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13 Setiembre 2017, 04:45 | Benedicto Grullon
Enlarge Image Armis Labs says more than 5 billion devices are vulnerable to attacks through newly discovered Bluetooth exploits. Josh Miller CNET
Armis Labs, an Internet-of-Things security company, informs that it discovered a Bluetoothvulnerability codenamed BlueBorne that can affect billions of devices, including Android and iPhone smartphones, Linux and Windows PCs, or even smart appliances like TVs, security cameras, medical devices and sound systems.
These proximity-based network vulnerabilities could allow attackers to create broad malware infections that could spread from one infected device to many others by wirelessly connecting to other devices over Bluetooth.
Nearly 5.3 Bluetooth billion devices are vulnerable to a recently identified exploit called "BlueBorne", allowing hackers to take control of them and infect them with malware.
There is a new Blueborne attack that has been found in millions of Android and iOS devices. Such an attack could also be spread quickly by transmitting the malicious exploit from device to device through Bluetooth connectivity. This type of attack can often be configured to force those systems to reveal the encryption keys being used by Bluetooth, access systems or monitor data being sent between devices. With so many uses, the Bluetooth protocol also offers some sweet opportunities to criminal hackers.
Since April, the researchers have informed Google, Microsoft, Apple, Samsung, and the Linux Foundation and worked with them to roll out the fix. Zero-day vulnerabilities are security flaws that are found before developers have a chance to fix them. Google issued a patch to its partners on August 7, which it released as part of its September Security Update and Bulletin for Android 6.0 (Marshmallow) and Android 7.0 (Nougat).
The more serious flaws allow an attacker to gain control of affected devices and their data, and steal sensitive business data from corporate networks.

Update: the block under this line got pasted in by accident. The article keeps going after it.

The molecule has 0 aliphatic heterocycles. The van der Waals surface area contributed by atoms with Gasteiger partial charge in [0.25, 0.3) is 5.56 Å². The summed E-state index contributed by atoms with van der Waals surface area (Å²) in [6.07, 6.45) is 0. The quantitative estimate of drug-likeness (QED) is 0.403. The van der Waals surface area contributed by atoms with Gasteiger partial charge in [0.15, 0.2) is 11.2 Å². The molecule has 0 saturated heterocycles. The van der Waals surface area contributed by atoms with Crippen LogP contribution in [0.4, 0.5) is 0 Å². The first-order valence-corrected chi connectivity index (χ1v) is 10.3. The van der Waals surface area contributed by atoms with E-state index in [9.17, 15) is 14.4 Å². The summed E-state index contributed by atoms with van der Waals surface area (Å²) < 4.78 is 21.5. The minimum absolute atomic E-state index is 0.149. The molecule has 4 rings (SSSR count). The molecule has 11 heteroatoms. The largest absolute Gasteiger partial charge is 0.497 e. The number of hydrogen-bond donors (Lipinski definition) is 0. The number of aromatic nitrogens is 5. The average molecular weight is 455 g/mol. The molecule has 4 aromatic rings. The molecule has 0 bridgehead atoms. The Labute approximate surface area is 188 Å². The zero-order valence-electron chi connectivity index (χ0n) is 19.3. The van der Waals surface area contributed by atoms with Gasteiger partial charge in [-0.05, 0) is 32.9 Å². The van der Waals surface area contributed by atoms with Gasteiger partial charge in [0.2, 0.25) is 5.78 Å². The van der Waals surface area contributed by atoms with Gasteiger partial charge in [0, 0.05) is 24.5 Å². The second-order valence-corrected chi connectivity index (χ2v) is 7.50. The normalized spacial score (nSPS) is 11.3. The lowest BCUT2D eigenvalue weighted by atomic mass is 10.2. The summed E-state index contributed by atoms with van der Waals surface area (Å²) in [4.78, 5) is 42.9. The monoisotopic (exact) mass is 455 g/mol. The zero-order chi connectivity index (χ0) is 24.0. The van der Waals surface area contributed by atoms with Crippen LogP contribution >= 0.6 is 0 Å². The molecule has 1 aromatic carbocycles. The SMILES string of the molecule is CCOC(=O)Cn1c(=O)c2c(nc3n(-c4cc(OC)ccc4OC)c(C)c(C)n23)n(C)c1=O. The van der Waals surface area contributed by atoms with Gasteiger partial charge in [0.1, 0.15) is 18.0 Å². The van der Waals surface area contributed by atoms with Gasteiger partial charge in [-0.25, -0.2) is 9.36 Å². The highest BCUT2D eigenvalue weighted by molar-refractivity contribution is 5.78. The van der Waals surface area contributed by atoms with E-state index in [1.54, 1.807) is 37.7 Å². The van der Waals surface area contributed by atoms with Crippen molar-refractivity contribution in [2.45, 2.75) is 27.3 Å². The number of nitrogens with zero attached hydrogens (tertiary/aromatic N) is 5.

Several new Android devices including a Samsung Galaxy S8+ and a Huawei P10 were found to be vulnerable by the BlueBornescanner in iTnews testing. "The attack does not require the targeted device to be paired to the attacker's device, or even to be set on discoverable mode", explains Armis Labs, an IoT security outfit. Microsoft released an update today to all Windows versions that closes the vulnerability, with details listed here. That's why the attack vector collection is called BlueBorne.
"These silent attacks are invisible to traditional security controls and procedures", said Yevgeny Dibrov, Armis' chief executive.
Simply leaving Bluetooth on can make a device vulnerable, Seri and Vishnepolsky noted.
Security researchers have discovered eight vulnerabilities - codenamed collectively as BlueBorne - in the Bluetooth implementations used by over 5.3 billion devices. Alongside that, any Linux device running BlueZ or version 3.3-rc1 are affected.
Mr Miller said people could fly to other countries, unknowingly travelling with their infected phone. The attack essentially takes advantage of how Bluetooth uses tethering to share data and is able to spread through "improper validation". No user interaction is needed for an attacker to use the BleuBorne flaws, nor does the attacker need to pair with a target device.
The vulnerability in the case of iOS devices is limited to iOS 9.3.5 and lower versions.
The patch issued by Google was sent to device manufacturers a month ago, but with a variety of Android partners, this means the delivery time of the patch could be different for people depending on the handset or device they now use.
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